Tuesday, January 8, 2008

Nursing Homes and Hospice Organizations, How Can Students Serve You?

Note: Winner of the National Service-Learning Partnership Trailblazer Award, Frances Shani Parker, a national consultant and former schoolwide service-learning principal, has been instrumental in implementing service-learning in school districts across the country. Her book Becoming Dead Right: A Hospice Volunteer in Urban Nursing Homes includes a chapter on intergenerational partnerships between schools and nursing homes.

Nursing homes and hospice organizations, how can students serve you, at your locations or elsewhere, under the supervision of their teachers or service coordinators? Service-learning is a teaching and learning approach that connects classroom learning with meeting community needs. For example, after learning how to write letters, students extend that learning into the community by writing real letters to nursing home residents, if that meets a need at that nursing home. Everyone involved benefits from the experience. As a former school principal of an urban public school with all 600 students involved in service-learning, I know how successful this approach can be.

Hospice organizations, most students have no idea what hospice is or the role students (K-college) can play in supporting you in the office or elsewhere. This kind of early hospice involvement with young people will do a lot to promote hospice on a long-term basis. While student involvement in nursing homes is more well known, perhaps the kinds of involvement can be extended. This is how students are introduced early to healthcare career choices in fields that have serious staff shortages today.

So, what are your needs? These are the grade-level categories to consider:
Elementary School, Middle School, High School, and College
If you would leave me a few comments stating what students in any or all these grade-level categories can do that would meet needs of nursing homes or hospice organizations, I will compile this information and pass it on to teachers and service coordinators I consult with across the country. Please state the grade-level categories and the service students can perform.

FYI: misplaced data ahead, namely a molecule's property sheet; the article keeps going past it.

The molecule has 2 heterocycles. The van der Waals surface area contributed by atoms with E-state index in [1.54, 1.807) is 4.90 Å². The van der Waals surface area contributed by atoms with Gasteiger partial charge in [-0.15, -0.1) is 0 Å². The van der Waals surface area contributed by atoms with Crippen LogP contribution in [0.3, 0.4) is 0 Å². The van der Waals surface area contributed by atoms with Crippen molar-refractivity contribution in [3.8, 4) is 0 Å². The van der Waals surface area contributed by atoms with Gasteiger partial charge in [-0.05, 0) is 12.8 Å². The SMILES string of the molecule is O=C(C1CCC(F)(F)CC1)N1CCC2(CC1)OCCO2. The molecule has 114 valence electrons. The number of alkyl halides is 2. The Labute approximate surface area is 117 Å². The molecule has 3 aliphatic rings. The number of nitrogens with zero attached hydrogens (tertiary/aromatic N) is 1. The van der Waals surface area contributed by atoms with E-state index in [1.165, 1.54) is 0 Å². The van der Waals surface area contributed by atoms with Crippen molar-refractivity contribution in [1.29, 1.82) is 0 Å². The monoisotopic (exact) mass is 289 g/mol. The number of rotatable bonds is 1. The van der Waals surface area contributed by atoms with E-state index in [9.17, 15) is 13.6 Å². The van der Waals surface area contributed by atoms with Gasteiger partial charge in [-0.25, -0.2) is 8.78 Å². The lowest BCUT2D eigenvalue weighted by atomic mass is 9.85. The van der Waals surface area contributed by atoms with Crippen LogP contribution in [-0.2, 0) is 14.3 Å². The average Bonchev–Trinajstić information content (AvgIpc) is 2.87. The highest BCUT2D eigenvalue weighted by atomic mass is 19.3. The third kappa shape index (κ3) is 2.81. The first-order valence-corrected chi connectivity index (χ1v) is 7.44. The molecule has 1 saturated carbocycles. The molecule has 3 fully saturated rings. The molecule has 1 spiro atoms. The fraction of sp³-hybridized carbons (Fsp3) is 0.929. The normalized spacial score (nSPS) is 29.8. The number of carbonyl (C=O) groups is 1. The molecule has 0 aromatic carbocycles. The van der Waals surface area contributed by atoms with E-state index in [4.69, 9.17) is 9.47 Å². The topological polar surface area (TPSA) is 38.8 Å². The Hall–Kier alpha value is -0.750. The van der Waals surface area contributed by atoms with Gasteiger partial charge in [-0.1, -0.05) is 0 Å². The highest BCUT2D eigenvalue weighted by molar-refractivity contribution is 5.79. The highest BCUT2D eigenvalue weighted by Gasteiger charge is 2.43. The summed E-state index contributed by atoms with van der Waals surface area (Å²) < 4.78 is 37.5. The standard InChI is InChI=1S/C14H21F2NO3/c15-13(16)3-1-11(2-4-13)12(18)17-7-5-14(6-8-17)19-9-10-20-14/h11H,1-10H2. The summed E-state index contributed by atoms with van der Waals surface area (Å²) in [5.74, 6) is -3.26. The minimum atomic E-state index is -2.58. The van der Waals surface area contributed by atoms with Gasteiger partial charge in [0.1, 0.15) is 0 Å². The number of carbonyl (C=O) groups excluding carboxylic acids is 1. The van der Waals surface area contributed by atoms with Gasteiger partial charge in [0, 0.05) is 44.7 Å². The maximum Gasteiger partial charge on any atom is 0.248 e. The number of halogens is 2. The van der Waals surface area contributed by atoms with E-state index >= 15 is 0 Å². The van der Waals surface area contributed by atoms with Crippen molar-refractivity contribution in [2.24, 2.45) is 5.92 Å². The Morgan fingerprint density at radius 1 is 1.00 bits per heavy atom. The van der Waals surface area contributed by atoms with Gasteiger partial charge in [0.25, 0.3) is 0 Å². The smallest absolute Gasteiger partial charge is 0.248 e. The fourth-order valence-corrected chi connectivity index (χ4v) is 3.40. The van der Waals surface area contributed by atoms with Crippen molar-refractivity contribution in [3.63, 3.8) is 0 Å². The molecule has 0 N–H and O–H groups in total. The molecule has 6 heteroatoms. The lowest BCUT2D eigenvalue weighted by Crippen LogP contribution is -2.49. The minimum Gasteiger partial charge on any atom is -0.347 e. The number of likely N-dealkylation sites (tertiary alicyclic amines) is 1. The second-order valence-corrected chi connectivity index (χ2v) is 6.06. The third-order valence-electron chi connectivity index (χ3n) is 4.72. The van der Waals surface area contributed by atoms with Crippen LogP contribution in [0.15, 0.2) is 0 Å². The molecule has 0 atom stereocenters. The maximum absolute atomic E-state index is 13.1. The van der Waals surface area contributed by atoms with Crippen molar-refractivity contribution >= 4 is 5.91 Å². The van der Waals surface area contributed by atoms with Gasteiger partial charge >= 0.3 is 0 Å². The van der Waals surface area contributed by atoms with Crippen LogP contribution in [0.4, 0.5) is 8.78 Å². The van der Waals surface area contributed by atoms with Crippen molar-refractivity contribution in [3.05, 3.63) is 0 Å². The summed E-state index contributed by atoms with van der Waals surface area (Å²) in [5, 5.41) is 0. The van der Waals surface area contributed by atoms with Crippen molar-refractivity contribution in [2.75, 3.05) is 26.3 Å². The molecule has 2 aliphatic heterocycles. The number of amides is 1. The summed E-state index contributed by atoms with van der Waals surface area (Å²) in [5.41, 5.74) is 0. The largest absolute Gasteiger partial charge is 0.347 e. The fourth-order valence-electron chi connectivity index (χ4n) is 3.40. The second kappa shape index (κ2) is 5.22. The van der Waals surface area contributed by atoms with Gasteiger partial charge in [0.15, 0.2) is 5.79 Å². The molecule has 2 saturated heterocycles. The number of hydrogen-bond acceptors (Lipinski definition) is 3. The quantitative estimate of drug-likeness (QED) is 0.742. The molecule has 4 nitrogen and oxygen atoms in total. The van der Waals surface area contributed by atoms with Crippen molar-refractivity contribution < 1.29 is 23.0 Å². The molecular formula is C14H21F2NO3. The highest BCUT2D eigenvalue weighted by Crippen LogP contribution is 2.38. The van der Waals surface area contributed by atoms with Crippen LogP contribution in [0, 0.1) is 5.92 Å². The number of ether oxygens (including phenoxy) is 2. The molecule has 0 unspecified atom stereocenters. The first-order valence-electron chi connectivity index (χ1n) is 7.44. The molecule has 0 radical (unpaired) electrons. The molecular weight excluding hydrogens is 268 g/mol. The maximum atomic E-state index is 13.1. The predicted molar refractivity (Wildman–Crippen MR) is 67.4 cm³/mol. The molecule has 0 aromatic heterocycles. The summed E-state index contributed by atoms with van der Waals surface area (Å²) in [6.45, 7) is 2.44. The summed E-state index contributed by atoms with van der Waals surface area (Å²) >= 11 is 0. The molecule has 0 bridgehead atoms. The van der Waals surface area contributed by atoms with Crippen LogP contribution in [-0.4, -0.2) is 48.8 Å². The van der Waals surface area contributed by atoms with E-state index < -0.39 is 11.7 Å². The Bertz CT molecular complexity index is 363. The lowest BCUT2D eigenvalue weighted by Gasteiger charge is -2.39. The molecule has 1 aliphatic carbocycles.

This is a sample response that you can write at the bottom of this post on the right. Just click "Comments" (next to the pencil).

1) Your Name or Name of Organization, City/State (all optional)

2) Grade-Level Category (elementary school, middle school, high school, college) You can choose more than one category.

3) Student Service Activities:

We need students to provide these services:



Thank you for your participation in supporting service-learning partnerships. There is a chapter on school partnerships and nursing homes in my book,Becoming Dead Right: A Hospice Volunteer in Urban Nursing Homes.You can also read more about service-learning at this previous post titled “Service Learning and Nursing Homes: Intergenerational Partnerships.”

Frances Shani Parker, Author
Becoming Dead Right: A Hospice Volunteer in Urban Nursing Homes
Hospice and Nursing Homes Blog


  1. At VITAS Innovative Hospice Care® we have many activities in which student volunteers can participate. Listed below are examples of how students can volunteer in a hospice setting. For more details about VITAS, visit our web site at

    Elementary and Middle School students:

    • Make greeting cards and/or placemats for holidays, Veteran’s Day or at any time;
    • Make fleece comfort pillows or other items;
    • Bake holiday cookies or other treats for patients/families;
    • Make care packages for patients, such as decorated bags with bottled water; cookies, crackers, tissues, gum, candy, reading material;
    • As a group, students could visit a patient’s home, nursing home or assisted living facility to sing songs or play games (checkers, chess, bingo, etc.) with patients.

    High School/College Students:
    • In-office administrative work including filing, faxing, preparing admission packets;
    • At nursing homes or assisted living facilities, volunteers can host tea parties and other socials and provide one-on-one time and attention by reading to, writing letters for, playing games with or simply talking and listening to patients;
    • Over age 16, students can be considered regular patient care volunteers and after training, take on a wide range of VITAS volunteer opportunities, including music therapy, Paw Pals pet volunteer program, in-office assistance, general patient visits. This is a great time to give students hands-on experience in healthcare-especially if they are considering careers as a medical assistant, CNA, nurse or doctor;
    • Students can assist families with yard work, cleaning out the garage, planting flowers, small paint jobs and home building projects (i.e. wheel chair ramp);
    • Students can also assist patient and families by doing errands, such as walking the dog, picking up groceries, raking leaves, etc.

  2. Thank you, Rebecca, for taking the time to write your detailed response. I will share this information with service learners. VITAS is providing wonderful opportunities that support students in their efforts to perform hospice service.

    Frances Shani Parker